Friday, April 13, 2012

Bar of Soap to Liquid Soap

Turn A Bar of Soap Into Liquid Hand Soap

savvyhouskeeping how to turn a bar of soap into liquid hand soap
I have a confession to make. I don’t like bar soap. It gets dirty and takes a long time to use up, so I usually get fed up with it and throw it in the trash.
Despite this, people seem to like to give me bar soap, which I feel guilty not using. So I have been buying liquid hand soap at $3 a bottle and putting the bar soap in a box with the intention of somehow finding a use for it.
Then it occurred to me that I might be able to convert the bar soap into liquid hand soap. Why didn’t I think of it before? I did some research and found out that it is easy to do. All it takes is melting the soap with water, adding a little vegetable glycerin, and voilà, you have made liquid hand soap.
savvyhouskeeping how to turn a bar of soap into liquid hand soap
So I tried it and was thrilled to find that it works great! From one bar of soap, I made close to 2 liters of hand soap, which will last a long time. The only thing I purchased for this project was a $2 bottle of glycerin at my local drug store:
savvyhouskeeping how to turn a bar of soap into liquid hand soap
Glycerin is made from plant oils and is commonly used in soaps, shampoos, moisturizers, etc. Since bar soap already has glycerin in it, I tried this experiment both ways, with and without the added glycerin. I found that the below recipe worked fine without the glycerin, except that the soap tended to clump and didn’t have as smooth a texture. It made enough of a difference that I would recommend adding the glycerin, but you can also try the recipe without it, if you wish.

How To Turn A Bar of Soap Into Liquid Hand Soap

    1 c soap flakes
    10 c water
    1 Tbs glycerin


    Cheese grater
    A large pot
    Measuring cup and spoons
    A spatula for stirring
    A soap container with a hand pump
    A container to hold excess soap


First, grate the soap. Get out your cheese grater, grab the soap, and get grating. I found this to be surprisingly easy, although the soap particles tend to float in the air as you grate. You can wear a mask to avoid breathing it in. When you’re done, the soap flakes look like grated Parmesan:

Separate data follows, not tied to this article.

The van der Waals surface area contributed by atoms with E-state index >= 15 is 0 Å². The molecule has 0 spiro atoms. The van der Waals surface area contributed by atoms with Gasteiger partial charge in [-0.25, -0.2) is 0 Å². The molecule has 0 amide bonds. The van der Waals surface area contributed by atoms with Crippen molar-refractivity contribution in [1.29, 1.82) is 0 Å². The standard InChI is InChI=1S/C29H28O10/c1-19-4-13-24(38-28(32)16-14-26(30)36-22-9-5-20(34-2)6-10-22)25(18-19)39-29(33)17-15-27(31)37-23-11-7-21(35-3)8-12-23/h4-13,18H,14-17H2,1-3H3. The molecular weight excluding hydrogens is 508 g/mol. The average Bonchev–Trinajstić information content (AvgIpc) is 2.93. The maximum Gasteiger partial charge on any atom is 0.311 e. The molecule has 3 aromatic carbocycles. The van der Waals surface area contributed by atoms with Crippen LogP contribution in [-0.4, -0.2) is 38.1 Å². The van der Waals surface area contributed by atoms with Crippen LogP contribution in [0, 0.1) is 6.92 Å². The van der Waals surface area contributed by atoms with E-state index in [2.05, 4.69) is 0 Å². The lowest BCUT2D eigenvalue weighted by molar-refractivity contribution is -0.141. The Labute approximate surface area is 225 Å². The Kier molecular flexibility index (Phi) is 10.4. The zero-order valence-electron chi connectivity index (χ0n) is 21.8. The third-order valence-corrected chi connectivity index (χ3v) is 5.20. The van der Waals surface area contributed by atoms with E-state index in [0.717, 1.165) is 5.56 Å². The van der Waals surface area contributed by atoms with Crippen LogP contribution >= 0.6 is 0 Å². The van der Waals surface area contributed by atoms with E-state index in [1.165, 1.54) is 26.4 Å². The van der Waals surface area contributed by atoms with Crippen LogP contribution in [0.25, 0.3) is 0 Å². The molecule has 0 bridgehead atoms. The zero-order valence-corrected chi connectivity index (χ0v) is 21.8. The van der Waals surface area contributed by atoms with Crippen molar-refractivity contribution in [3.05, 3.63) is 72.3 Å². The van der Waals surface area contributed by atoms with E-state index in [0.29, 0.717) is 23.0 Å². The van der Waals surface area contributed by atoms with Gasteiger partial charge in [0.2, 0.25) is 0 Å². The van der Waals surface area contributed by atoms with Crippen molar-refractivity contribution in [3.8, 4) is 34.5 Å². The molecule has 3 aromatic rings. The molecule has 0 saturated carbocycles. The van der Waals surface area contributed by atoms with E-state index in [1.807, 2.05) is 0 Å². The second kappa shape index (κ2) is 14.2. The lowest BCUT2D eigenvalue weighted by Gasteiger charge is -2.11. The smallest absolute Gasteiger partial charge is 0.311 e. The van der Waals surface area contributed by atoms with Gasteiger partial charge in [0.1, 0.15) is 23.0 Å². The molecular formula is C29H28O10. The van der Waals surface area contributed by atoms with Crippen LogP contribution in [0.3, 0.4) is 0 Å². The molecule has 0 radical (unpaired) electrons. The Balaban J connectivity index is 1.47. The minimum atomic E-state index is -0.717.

savvyhouskeeping how to turn a bar of soap into liquid hand soap
One bar of soap yielded a little over 1.5 cups of flakes. The recipe only uses one cup of soap flakes, so I put the remaining soap in a jar for later use.
In a large pot, combine 1 cup soap flakes, 10 cups water, and 1 Tbs glycerin. Turn on medium-low heat and stir until the soap dissolves. This happens fast, about a minute or two.
Let the soap cool completely, then pour into the containers using the funnel. That’s all there is to it!
savvyhouskeeping how to turn a bar of soap into liquid hand soap
As I mentioned, this recipe makes a lot of soap, about 6 bottles worth. I put the excess in a large bottle and am storing it under the sink. When I run out, I will simply pull out the big bottle and funnel some more into the smaller bottle.
You can also use this soap as body wash. To make it smell nice, add a drop or two of essential oil to the mix.
As I mentioned, the only thing I bought for this experiment was the glycerin. I reused the bottles and the soap was a gift. (Alternately, I could have saved soap slivers and made the hand soap that way.)
In the end, I used about $.40 worth of glycerin to make the equivalent of 6 bottles of hand soap. That’s a savings $17.60, well worth the half hour of my time it took to make the soap.
savvyhousekeeping dove soap liquid hand soap
UPDATE: I tried this with Dove Sensitive Skin Soap too. If you want to turn a bar of DOVE soap into liquid soap, click here for the recipe.

ETA: The kind of soap you use may be a bit of a wild card, since every soap will have different ingredients in it. I got the best results with a bar of Yardley soap, which did not even need the glycerin to become hand soap. In general, a higher quality soap will probably yield better liquid hand soap.
Dove Sensitive Skin Beauty Bar seems to be more difficult to turn into hand soap, which I would guess has something to do with the “sensitive” formula.
ETA II: I’m happy so many of you are finding this recipe helpful. If you are having trouble, such as thin or watery soap or “snot-like” (?) soap, I encourage you to read through the comments. Lots of people have reported back with their experiences with the recipe. It seems that sometimes letting the soap sit to thicken in the pot or hacking it with a hand blender to loosen it does the trick.
ETA III: For a solution on getting the soap to lather, try a foaming soap dispenser.